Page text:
How Much Can a Landlord Raise Rent in Virginia

Virginia has no statewide rent control laws, meaning landlords can increase rent by any amount if they provide adequate notice.
Written by Kathryn Mae Kurlychek
Reviewed by Melanie Reiff
There’s no legal limit to how much your landlord can raise rent in
, but there are regulations on when and how often, depending on the type of lease. 
Renters across the country face increased rent rates in response to changing housing markets. But, in the wake of the COVID-19 pandemic, these rent hikes can feel undeserved or even aggressive—and if you're one of the thousands in Virginia facing the same problem, you're not alone. 
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How much can a landlord raise rent in Virginia?

Virginia landlords can raise your rent by any amount upon renewal of your lease term or with adequate notice. 
That’s right—in Virginia, there’s no legal limit on how much your landlord can increase your rent. And they're not the only state—several states don't regulate rent increases, although some cities and counties implement their own local ordinances.  
Although there are no official regulations on rent increases in the state, that doesn’t mean your landlord is likely to raise your rent an extravagant amount. Sure, your landlord could ask for $2,000 next month instead of just $1,000, but it’s ultimately in their best interest to maintain the rent at a fair market price to avoid losing tenants. While the fair market value is at an all-time high right now, any increase you receive hopefully won't be higher than the current average. 

How much notice does a landlord need to give before they raise the rent?

Generally speaking, Virginia landlords need to provide at least 30 days' notice before increasing a tenant’s rent. However, the exact period of prior notice varies somewhat depending on the term of your lease: 
  • For week-to-week lease terms, 7 days' notice is required
  • For month-to-month lease terms, 30 days' notice is required
  • For 1-year (fixed-term) leases, landlords must wait until the current lease term has expired and a new tenancy begins before increasing the rent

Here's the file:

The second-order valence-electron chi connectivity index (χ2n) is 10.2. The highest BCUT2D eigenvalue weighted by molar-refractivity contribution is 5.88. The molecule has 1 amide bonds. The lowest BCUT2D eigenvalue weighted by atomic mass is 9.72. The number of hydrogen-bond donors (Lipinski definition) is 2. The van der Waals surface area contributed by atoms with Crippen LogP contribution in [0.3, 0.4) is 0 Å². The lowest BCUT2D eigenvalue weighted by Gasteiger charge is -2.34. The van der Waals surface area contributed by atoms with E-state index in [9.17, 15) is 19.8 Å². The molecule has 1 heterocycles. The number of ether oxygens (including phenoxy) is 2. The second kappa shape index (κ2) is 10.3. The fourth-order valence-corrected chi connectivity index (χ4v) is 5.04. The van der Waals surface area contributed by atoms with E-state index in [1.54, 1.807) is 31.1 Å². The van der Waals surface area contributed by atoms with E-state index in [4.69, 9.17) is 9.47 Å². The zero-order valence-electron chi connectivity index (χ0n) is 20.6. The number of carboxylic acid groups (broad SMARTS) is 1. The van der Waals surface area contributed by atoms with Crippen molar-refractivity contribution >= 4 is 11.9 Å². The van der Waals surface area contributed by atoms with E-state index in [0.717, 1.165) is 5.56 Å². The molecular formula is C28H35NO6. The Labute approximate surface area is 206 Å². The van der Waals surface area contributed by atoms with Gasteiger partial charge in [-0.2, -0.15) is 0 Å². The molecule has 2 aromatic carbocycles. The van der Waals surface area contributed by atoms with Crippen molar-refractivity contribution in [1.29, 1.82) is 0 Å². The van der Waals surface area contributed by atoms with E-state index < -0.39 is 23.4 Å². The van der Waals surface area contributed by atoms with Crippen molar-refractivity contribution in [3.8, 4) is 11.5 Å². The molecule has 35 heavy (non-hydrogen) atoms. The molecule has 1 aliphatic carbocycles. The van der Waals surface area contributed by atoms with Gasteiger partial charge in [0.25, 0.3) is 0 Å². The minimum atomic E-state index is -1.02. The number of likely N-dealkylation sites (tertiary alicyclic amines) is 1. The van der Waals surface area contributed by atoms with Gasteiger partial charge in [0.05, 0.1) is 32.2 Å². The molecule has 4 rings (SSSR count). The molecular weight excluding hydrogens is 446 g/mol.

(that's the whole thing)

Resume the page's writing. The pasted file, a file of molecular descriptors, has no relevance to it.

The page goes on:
Notice of a raise in rent must be submitted to the tenant in writing by the landlord within the specified period before the new rent rate can be applied. 
MORE: Does renters insurance cover mold?

When is it illegal to raise rent in Virginia?

There are some circumstances under which it may be illegal for landlords to raise rent in Virginia. In these cases, a tenant can take up legal action against their landlord: 
  • Raising rent in retaliation against a tenant who exercised their tenancy rights, such as making a good faith complaint to the landlord regarding the property.
  • Raising rent on a discriminatory basis, including based on sex, race, color, religion, national origin, disability, or family status. 

How to respond to a rent increase

There are a few different ways to respond if your landlord increases your rent in Virginia. One option is always to accept the higher rent and begin paying it when your new lease comes into effect. If you’re not in the position to accommodate the increase, however, you have a few other options: 
  • If you believe the landlord illegally raised your rent, seek legal advice or hire a lawyer and take legal action. 
  • If the landlord did not provide you adequate notice of the rent increase, seek legal advice and file a lawsuit against the property owner. 
  • If you can't afford the higher rent, you can speak with your landlord and try to negotiate a lower rate.
  • If the COVID-19 pandemic has impacted your ability to afford a higher rent, seek resources and assistance through your
    local emergency rental assistance program (ERAP)

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Technically, yes. So long as your landlord provides adequate notice, it is legal for them to raise your rent. If you find yourself financially limited as a result of the COVID-19 pandemic, your local
emergency rental assistance program
or the
Virginia Rent Relief Program
Between March 2021 and March 2022, the average rent in Virginia increased by over 14%.
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